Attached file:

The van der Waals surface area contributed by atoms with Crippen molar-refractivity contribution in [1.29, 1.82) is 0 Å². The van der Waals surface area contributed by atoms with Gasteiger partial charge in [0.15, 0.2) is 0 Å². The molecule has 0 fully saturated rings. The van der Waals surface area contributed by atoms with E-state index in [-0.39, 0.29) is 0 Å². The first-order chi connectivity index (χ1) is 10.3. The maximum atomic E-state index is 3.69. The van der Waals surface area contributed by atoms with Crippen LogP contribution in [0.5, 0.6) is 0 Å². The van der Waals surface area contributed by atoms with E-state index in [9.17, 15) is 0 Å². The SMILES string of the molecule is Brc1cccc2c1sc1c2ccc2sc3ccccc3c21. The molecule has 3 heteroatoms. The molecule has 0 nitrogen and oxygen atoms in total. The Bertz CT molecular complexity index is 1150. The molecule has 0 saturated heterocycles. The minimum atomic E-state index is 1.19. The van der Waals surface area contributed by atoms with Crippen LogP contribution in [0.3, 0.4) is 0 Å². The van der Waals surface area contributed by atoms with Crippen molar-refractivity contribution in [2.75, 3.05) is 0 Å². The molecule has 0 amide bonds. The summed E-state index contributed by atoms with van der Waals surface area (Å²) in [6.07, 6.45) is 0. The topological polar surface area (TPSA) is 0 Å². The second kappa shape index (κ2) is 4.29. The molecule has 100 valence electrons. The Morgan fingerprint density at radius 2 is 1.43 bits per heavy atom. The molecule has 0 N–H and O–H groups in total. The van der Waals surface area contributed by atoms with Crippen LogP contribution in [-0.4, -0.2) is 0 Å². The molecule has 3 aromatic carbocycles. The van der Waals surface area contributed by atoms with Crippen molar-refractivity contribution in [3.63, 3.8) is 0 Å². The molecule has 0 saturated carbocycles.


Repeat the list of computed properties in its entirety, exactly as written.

The van der Waals surface area contributed by atoms with Crippen molar-refractivity contribution in [1.29, 1.82) is 0 Å². The van der Waals surface area contributed by atoms with Gasteiger partial charge in [0.15, 0.2) is 0 Å². The molecule has 0 fully saturated rings. The van der Waals surface area contributed by atoms with E-state index in [-0.39, 0.29) is 0 Å². The first-order chi connectivity index (χ1) is 10.3. The maximum atomic E-state index is 3.69. The van der Waals surface area contributed by atoms with Crippen LogP contribution in [0.5, 0.6) is 0 Å². The van der Waals surface area contributed by atoms with E-state index in [9.17, 15) is 0 Å². The SMILES string of the molecule is Brc1cccc2c1sc1c2ccc2sc3ccccc3c21. The molecule has 3 heteroatoms. The molecule has 0 nitrogen and oxygen atoms in total. The Bertz CT molecular complexity index is 1150. The molecule has 0 saturated heterocycles. The minimum atomic E-state index is 1.19. The van der Waals surface area contributed by atoms with Crippen LogP contribution in [0.3, 0.4) is 0 Å². The van der Waals surface area contributed by atoms with Crippen molar-refractivity contribution in [2.75, 3.05) is 0 Å². The molecule has 0 amide bonds. The summed E-state index contributed by atoms with van der Waals surface area (Å²) in [6.07, 6.45) is 0. The topological polar surface area (TPSA) is 0 Å². The second kappa shape index (κ2) is 4.29. The molecule has 100 valence electrons. The Morgan fingerprint density at radius 2 is 1.43 bits per heavy atom. The molecule has 0 N–H and O–H groups in total. The van der Waals surface area contributed by atoms with Crippen LogP contribution in [-0.4, -0.2) is 0 Å². The molecule has 3 aromatic carbocycles. The van der Waals surface area contributed by atoms with Crippen molar-refractivity contribution in [3.63, 3.8) is 0 Å². The molecule has 0 saturated carbocycles.